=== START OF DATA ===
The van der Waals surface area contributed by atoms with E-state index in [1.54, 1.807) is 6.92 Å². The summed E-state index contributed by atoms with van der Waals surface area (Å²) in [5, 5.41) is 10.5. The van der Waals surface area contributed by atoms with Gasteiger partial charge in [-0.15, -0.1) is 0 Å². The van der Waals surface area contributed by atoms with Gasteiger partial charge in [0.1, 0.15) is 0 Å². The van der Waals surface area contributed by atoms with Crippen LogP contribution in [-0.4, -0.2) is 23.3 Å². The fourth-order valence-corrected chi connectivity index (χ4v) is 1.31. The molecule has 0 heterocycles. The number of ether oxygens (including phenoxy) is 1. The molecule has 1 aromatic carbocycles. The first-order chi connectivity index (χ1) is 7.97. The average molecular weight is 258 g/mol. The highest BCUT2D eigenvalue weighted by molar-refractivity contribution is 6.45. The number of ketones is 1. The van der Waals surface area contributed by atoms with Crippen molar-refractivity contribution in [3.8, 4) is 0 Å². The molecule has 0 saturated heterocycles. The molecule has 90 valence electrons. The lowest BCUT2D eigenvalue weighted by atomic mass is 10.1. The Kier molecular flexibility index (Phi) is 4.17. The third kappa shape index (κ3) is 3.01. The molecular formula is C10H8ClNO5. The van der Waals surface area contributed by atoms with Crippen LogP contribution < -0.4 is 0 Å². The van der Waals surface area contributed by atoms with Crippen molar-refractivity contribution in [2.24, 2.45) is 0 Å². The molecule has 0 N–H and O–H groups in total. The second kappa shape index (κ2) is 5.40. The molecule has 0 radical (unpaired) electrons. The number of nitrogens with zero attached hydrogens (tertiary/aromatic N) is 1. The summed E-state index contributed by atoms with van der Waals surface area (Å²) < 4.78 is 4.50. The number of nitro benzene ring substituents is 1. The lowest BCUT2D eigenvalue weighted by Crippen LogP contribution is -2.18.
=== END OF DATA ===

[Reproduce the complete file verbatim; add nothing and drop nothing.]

The van der Waals surface area contributed by atoms with E-state index in [1.54, 1.807) is 6.92 Å². The summed E-state index contributed by atoms with van der Waals surface area (Å²) in [5, 5.41) is 10.5. The van der Waals surface area contributed by atoms with Gasteiger partial charge in [-0.15, -0.1) is 0 Å². The van der Waals surface area contributed by atoms with Gasteiger partial charge in [0.1, 0.15) is 0 Å². The van der Waals surface area contributed by atoms with Crippen LogP contribution in [-0.4, -0.2) is 23.3 Å². The fourth-order valence-corrected chi connectivity index (χ4v) is 1.31. The molecule has 0 heterocycles. The number of ether oxygens (including phenoxy) is 1. The molecule has 1 aromatic carbocycles. The first-order chi connectivity index (χ1) is 7.97. The average molecular weight is 258 g/mol. The highest BCUT2D eigenvalue weighted by molar-refractivity contribution is 6.45. The number of ketones is 1. The van der Waals surface area contributed by atoms with Crippen molar-refractivity contribution in [3.8, 4) is 0 Å². The molecule has 0 saturated heterocycles. The molecule has 90 valence electrons. The lowest BCUT2D eigenvalue weighted by atomic mass is 10.1. The Kier molecular flexibility index (Phi) is 4.17. The third kappa shape index (κ3) is 3.01. The molecular formula is C10H8ClNO5. The van der Waals surface area contributed by atoms with Crippen LogP contribution < -0.4 is 0 Å². The van der Waals surface area contributed by atoms with Crippen molar-refractivity contribution in [2.24, 2.45) is 0 Å². The molecule has 0 N–H and O–H groups in total. The second kappa shape index (κ2) is 5.40. The molecule has 0 radical (unpaired) electrons. The number of nitrogens with zero attached hydrogens (tertiary/aromatic N) is 1. The summed E-state index contributed by atoms with van der Waals surface area (Å²) < 4.78 is 4.50. The number of nitro benzene ring substituents is 1. The lowest BCUT2D eigenvalue weighted by Crippen LogP contribution is -2.18.